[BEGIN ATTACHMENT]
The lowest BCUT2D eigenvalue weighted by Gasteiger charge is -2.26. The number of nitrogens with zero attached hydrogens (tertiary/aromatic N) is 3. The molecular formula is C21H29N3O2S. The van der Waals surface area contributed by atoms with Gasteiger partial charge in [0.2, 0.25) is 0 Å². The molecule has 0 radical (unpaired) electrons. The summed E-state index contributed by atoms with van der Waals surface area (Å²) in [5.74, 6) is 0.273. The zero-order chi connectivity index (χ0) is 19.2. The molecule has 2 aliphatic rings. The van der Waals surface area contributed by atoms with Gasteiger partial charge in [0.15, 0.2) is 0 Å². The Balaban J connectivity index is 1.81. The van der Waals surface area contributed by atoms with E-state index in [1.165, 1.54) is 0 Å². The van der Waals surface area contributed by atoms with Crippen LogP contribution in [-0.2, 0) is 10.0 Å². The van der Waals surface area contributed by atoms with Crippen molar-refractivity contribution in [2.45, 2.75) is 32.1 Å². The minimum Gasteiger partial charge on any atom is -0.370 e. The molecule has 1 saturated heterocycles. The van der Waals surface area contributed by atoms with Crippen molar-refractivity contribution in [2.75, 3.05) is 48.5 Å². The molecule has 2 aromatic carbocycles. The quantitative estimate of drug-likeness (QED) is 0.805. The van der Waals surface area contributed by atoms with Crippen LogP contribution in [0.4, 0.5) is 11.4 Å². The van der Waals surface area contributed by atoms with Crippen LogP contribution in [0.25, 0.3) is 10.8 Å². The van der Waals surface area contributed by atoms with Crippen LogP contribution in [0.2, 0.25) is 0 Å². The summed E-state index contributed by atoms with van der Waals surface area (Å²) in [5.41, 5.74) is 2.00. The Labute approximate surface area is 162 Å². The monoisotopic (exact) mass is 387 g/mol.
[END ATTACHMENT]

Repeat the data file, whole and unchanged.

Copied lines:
The lowest BCUT2D eigenvalue weighted by Gasteiger charge is -2.26. The number of nitrogens with zero attached hydrogens (tertiary/aromatic N) is 3. The molecular formula is C21H29N3O2S. The van der Waals surface area contributed by atoms with Gasteiger partial charge in [0.2, 0.25) is 0 Å². The molecule has 0 radical (unpaired) electrons. The summed E-state index contributed by atoms with van der Waals surface area (Å²) in [5.74, 6) is 0.273. The zero-order chi connectivity index (χ0) is 19.2. The molecule has 2 aliphatic rings. The van der Waals surface area contributed by atoms with Gasteiger partial charge in [0.15, 0.2) is 0 Å². The Balaban J connectivity index is 1.81. The van der Waals surface area contributed by atoms with E-state index in [1.165, 1.54) is 0 Å². The van der Waals surface area contributed by atoms with Crippen LogP contribution in [-0.2, 0) is 10.0 Å². The van der Waals surface area contributed by atoms with Crippen molar-refractivity contribution in [2.45, 2.75) is 32.1 Å². The minimum Gasteiger partial charge on any atom is -0.370 e. The molecule has 1 saturated heterocycles. The van der Waals surface area contributed by atoms with Crippen molar-refractivity contribution in [2.75, 3.05) is 48.5 Å². The molecule has 2 aromatic carbocycles. The quantitative estimate of drug-likeness (QED) is 0.805. The van der Waals surface area contributed by atoms with Crippen LogP contribution in [0.4, 0.5) is 11.4 Å². The van der Waals surface area contributed by atoms with Crippen LogP contribution in [0.25, 0.3) is 10.8 Å². The van der Waals surface area contributed by atoms with Crippen LogP contribution in [0.2, 0.25) is 0 Å². The summed E-state index contributed by atoms with van der Waals surface area (Å²) in [5.41, 5.74) is 2.00. The Labute approximate surface area is 162 Å². The monoisotopic (exact) mass is 387 g/mol.